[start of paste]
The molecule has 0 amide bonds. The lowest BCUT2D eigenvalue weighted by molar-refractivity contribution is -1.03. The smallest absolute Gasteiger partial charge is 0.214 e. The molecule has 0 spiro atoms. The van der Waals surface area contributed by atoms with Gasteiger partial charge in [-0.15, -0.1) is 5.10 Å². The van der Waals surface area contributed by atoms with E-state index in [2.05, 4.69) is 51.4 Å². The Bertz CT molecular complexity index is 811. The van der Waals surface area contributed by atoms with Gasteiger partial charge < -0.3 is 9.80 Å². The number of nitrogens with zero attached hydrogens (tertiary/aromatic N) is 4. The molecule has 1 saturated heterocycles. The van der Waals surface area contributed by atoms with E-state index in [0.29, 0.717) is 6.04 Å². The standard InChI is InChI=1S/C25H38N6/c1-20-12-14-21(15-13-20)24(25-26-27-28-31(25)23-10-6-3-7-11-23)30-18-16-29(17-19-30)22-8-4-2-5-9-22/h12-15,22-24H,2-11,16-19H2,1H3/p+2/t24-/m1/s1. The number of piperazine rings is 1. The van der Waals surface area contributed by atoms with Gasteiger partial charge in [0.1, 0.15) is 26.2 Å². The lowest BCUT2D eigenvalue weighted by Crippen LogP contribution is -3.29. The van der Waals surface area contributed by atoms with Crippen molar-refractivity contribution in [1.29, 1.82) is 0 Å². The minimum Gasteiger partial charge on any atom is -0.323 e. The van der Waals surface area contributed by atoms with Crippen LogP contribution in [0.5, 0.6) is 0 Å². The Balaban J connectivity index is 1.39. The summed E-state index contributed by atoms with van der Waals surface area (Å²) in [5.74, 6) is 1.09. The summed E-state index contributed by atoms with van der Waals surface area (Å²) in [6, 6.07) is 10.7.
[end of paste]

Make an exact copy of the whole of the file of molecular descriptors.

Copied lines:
The molecule has 0 amide bonds. The lowest BCUT2D eigenvalue weighted by molar-refractivity contribution is -1.03. The smallest absolute Gasteiger partial charge is 0.214 e. The molecule has 0 spiro atoms. The van der Waals surface area contributed by atoms with Gasteiger partial charge in [-0.15, -0.1) is 5.10 Å². The van der Waals surface area contributed by atoms with E-state index in [2.05, 4.69) is 51.4 Å². The Bertz CT molecular complexity index is 811. The van der Waals surface area contributed by atoms with Gasteiger partial charge < -0.3 is 9.80 Å². The number of nitrogens with zero attached hydrogens (tertiary/aromatic N) is 4. The molecule has 1 saturated heterocycles. The van der Waals surface area contributed by atoms with E-state index in [0.29, 0.717) is 6.04 Å². The standard InChI is InChI=1S/C25H38N6/c1-20-12-14-21(15-13-20)24(25-26-27-28-31(25)23-10-6-3-7-11-23)30-18-16-29(17-19-30)22-8-4-2-5-9-22/h12-15,22-24H,2-11,16-19H2,1H3/p+2/t24-/m1/s1. The number of piperazine rings is 1. The van der Waals surface area contributed by atoms with Gasteiger partial charge in [0.1, 0.15) is 26.2 Å². The lowest BCUT2D eigenvalue weighted by Crippen LogP contribution is -3.29. The van der Waals surface area contributed by atoms with Crippen molar-refractivity contribution in [1.29, 1.82) is 0 Å². The minimum Gasteiger partial charge on any atom is -0.323 e. The van der Waals surface area contributed by atoms with Crippen LogP contribution in [0.5, 0.6) is 0 Å². The Balaban J connectivity index is 1.39. The summed E-state index contributed by atoms with van der Waals surface area (Å²) in [5.74, 6) is 1.09. The summed E-state index contributed by atoms with van der Waals surface area (Å²) in [6, 6.07) is 10.7.